Yelp Loses Challenge to Removal Order
- Yelp was a non-party to the litigation;
- Yelp was immune from liability under Section 230 of the Communications Decency Act; and
- arguing that the court permitted substitute service on Bird was improper.
it is well established that ‘injunctions are not effective against the world at large. On the other hand, the law recognizes that enjoined parties ‘may not nullify an injunctive decree by carrying out prohibited acts with or through nonparties to the original proceeding. Thus, an injunction can properly run to classes of persons with or through whom the enjoined party may act.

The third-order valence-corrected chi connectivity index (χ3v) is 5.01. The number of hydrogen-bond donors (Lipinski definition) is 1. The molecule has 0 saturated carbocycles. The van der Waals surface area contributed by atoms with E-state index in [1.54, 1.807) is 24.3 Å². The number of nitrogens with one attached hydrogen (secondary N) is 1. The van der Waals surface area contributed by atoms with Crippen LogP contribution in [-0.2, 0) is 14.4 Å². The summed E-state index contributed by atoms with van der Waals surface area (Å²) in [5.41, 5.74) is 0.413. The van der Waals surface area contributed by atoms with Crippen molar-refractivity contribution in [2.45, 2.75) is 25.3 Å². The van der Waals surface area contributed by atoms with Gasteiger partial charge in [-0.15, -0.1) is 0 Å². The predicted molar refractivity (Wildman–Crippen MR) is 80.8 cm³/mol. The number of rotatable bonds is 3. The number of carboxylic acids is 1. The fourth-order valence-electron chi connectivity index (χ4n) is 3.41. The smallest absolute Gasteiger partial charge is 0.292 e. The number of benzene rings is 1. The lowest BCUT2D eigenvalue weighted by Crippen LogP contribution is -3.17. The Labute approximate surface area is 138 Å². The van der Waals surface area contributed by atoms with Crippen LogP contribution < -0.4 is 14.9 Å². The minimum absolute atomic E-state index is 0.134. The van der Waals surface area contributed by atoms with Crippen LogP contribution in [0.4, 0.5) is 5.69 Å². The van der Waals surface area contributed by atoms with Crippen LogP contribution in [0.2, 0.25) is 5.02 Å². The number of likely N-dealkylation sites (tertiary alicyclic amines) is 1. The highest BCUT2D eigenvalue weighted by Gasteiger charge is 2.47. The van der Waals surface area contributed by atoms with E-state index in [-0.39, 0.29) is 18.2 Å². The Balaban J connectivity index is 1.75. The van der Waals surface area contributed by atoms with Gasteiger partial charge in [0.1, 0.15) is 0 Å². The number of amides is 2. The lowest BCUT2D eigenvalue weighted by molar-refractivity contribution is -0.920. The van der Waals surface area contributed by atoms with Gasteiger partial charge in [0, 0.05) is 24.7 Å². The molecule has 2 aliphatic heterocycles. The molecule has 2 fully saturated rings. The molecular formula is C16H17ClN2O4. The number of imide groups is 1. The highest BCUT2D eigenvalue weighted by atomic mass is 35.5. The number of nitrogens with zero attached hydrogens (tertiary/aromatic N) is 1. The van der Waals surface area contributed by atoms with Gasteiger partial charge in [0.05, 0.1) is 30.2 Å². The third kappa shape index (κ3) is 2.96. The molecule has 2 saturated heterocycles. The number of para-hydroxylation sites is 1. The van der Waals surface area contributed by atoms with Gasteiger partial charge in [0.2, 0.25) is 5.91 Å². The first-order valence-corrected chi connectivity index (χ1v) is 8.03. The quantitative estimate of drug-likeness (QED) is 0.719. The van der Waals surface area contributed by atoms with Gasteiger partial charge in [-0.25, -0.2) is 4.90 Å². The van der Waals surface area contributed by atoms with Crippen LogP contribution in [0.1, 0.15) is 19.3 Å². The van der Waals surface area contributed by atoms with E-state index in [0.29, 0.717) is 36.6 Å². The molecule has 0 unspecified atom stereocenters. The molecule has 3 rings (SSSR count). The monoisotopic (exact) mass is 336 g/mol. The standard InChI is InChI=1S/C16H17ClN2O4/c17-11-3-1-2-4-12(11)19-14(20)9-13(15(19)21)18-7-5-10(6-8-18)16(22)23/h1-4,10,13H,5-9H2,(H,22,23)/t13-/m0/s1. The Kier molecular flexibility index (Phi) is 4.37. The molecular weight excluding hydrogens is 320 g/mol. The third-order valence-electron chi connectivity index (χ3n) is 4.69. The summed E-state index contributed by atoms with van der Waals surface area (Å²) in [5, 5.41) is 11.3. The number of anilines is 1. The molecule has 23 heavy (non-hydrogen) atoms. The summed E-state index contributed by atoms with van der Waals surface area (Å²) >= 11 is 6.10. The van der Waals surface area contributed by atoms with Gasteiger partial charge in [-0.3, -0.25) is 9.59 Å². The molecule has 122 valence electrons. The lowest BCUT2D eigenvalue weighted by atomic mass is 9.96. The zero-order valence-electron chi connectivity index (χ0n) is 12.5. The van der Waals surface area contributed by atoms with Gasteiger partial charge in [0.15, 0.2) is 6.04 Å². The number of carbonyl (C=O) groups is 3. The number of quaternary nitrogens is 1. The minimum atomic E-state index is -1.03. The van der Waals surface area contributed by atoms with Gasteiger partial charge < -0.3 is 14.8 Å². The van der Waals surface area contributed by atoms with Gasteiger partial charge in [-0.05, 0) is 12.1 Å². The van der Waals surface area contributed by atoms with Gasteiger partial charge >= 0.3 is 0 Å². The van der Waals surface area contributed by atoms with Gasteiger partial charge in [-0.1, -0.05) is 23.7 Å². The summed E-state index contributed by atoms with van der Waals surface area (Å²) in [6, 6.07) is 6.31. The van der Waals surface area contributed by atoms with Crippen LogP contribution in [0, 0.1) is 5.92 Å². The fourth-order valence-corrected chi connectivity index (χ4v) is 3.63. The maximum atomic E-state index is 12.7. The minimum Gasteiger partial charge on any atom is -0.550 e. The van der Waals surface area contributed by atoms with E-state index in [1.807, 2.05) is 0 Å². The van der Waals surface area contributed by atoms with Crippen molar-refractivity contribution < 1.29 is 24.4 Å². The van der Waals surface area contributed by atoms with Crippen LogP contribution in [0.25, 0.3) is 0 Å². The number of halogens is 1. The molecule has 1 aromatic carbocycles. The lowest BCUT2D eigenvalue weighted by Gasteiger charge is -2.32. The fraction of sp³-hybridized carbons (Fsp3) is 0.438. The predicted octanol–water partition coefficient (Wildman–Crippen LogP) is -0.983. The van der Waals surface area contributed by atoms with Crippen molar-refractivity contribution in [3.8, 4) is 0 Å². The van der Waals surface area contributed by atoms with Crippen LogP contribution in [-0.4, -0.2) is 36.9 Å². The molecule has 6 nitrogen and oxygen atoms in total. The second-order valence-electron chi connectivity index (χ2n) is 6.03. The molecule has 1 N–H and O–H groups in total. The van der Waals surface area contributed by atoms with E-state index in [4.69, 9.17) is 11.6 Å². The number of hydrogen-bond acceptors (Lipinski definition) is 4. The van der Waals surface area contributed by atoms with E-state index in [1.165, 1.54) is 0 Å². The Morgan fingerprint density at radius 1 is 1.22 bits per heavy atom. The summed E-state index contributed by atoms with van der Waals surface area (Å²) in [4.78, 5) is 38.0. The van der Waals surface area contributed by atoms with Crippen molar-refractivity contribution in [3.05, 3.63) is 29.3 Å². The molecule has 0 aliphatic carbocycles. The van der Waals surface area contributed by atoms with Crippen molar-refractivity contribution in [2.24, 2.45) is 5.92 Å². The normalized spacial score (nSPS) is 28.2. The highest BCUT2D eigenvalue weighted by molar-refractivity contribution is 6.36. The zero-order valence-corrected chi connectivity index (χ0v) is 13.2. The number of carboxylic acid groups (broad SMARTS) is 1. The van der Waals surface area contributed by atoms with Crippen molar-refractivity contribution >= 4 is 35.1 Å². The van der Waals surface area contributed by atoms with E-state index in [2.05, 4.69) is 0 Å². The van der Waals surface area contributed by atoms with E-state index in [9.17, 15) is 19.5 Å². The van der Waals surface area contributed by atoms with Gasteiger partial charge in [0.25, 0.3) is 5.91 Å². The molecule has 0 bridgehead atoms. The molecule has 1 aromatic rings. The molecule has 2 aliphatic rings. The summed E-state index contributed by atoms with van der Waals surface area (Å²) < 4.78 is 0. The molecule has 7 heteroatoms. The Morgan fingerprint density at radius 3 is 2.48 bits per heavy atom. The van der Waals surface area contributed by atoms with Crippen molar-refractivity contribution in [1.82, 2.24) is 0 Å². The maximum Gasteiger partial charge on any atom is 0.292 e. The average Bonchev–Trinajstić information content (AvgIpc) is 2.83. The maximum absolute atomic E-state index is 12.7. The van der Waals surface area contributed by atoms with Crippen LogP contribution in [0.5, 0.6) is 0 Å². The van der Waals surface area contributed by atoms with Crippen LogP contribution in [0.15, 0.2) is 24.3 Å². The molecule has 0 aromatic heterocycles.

sanctioning Yelp for violating a court order would not implicate section 230 at all; it would not impose liability on Yelp as a publisher or distributor of third party content.
undermines the free speech and due process rights of consumer reviewers and the online platforms that host their content. It gives those who dislike certain speech — here, a lawyer who was upset at reviews from her clients — the ability to require their removal while denying the website hosting that speech the ability to defend its editorial rights to publish the speech or rebut the claims.